I’d been thinking about this for a while and really wanted to do this quantitatively – blood pressure monitor, glucometer, heart rate monitor, ketone monitors, etc. during the fast, followed by a full blood test and lipid panel at the end. But just like every other stupid thing I’ve done, I saw a window of opportunity where I could pull this off and jumped into the deep end. All I managed was to run to Walgreens on the 2nd day of the fast and buy myself some ketone test strips. Here’s roughly what happened:
- Weight: 140lbs
- Started the fast after eating a light breakfast
- Usual fasting hunger pangs throughout the day, they come and go, no biggy, used to it
- Did my weights:push repertoire (relaxed 2 hours of lifting with rest between sets)
- Weight: 139 lbs
- Ketone strip showed traces, longest I’ve gone without food
- Did my weights:pull repertoire (relaxed 1.5 hours of lifting with rest between sets)
- Watched Spiderman: Across the Spider-Verse with my son – holy crap the smell of popcorn!
- No other qualitative change
- Weight: 136 lbs
- Ketone strip now showing moderate, hunger pangs still there, but no worse than day 1
- Very sluggish afternoon for a few hours – likely the fridge was getting emptied out
- Early evening, felt energy levels perk up significantly – yay freezer is open!
- Weight: 134 lbs
- Yeah, ketone strips definitely indicate full-blown ketosis
- Did my weights:push repertoire, can still bench the same pre-fasting weights
- Feeling completely normal, in fact ketones suppress Ghrelin hormone, so no more hunger pangs!
- Weight: 132 lbs
- Made it! Broke the fast with a few nuts and fruits and the strawberries tasted like they were coated with pixie dust! Just absolutely delish. I almost felt dirty pushing food down my “clean” GI track 🙂
Honestly, I was feeling so good at this point, I felt like keeping it going for another 2 or 3 days to “enjoy” ketosis. This being the first time, I didn’t want to run during fasting, because this was a water-only fast and I didn’t want to compensate sweating with electrolyte intake. But boy-oh-boy, I do dream of running a 50K powered by nothing but my fat. Look ma, no gels! Wouldn’t that be something?!!!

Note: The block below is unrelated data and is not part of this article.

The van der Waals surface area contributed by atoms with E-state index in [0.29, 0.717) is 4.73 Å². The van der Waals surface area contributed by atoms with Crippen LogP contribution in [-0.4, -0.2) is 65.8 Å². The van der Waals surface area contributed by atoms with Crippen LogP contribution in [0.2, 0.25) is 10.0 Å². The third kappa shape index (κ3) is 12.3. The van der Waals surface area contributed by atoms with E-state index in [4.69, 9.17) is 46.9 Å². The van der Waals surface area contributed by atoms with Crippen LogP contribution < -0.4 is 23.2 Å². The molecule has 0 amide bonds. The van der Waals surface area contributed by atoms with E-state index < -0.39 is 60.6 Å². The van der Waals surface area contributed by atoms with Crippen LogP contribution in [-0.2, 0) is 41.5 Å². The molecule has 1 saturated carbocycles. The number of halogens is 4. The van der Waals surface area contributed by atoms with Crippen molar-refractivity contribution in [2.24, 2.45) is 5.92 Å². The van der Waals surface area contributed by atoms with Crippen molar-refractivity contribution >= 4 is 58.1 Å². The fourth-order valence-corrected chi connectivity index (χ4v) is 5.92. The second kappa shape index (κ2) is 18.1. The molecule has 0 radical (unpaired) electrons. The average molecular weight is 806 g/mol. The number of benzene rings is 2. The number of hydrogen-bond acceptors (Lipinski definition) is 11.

Maintenance Mode: Autophagy
I’d read a lot about the power of Autophagy during extended fasting – when Phagocytes (certain kinds of immune cells) that can eat other dead/zombie/malfunctioning cells in your body go into overtime, repairing all sorts of things in your body. They do this all the time as a background task, but get upregulated during fasting because all that energy to digest food can now be put to other use. Earlier this year, during a routine dentist visit, they found a small white patch on my gum. After a biopsy and three different periodontist assessments, it turned out to be benign. However, this is an autoimmune thing that nobody knows what triggers it nor what fixes it. I was very pleasantly surprised that my lichen planus had all but disappeared during these 4-days of fasting. Go figure. One of the periodontists wanted to zap me with a co2 laser and charge me $5,000! 🙄
I get that my sample size is n=1, but this was such an amazing experience. Regardless of if fasting really helps in the long run, I feel like I’ve managed to unlock an entire metabolic pathway that I was born with that doesn’t seem to want to kill me. More importantly, I’ve found a very simple way to compensate feasts with famine without pills, supplements or a special diet. Psychologically, I’m now perfectly ok ignoring the stomach growling and skipping a meal or two knowing there are more upsides than downsides. Last but not the least, a key learning is that beyond necessity, habit and social play such a big part in when/how/what we eat.
There were two really hard things about the water-only, extended fasting:
- Switching from the empty fridge to the freezer on day 3, but a nap helped with the transition
- Not cooking with my wife and sharing a meal together 😢
Here are a subset of books and papers that I poured over to read up on fasting, if you want to dig deep into this yourself:
- Book: The Athelete’s Gut
- Book: The Oldest Cure in the World – Adventures in Art & Science of Fasting
- Book: Life in the Fasting Lane – How to make Intermittent Fasting a Lifestyle
- NIH: Fasting: How to Guide
- NIH: Is fasting safe? A chart review of adverse events during … water-only fasting
- NIH: Dietary intake regulates the circulating inflammatory monocyte pool
- NIH: Key proteins and pathways that regulate lifespan
- NIH: Effect of fasting on cancer: A narrative review of scientific evidence
- NIH: A review of fasting effects on the response of cancer to chemotherapy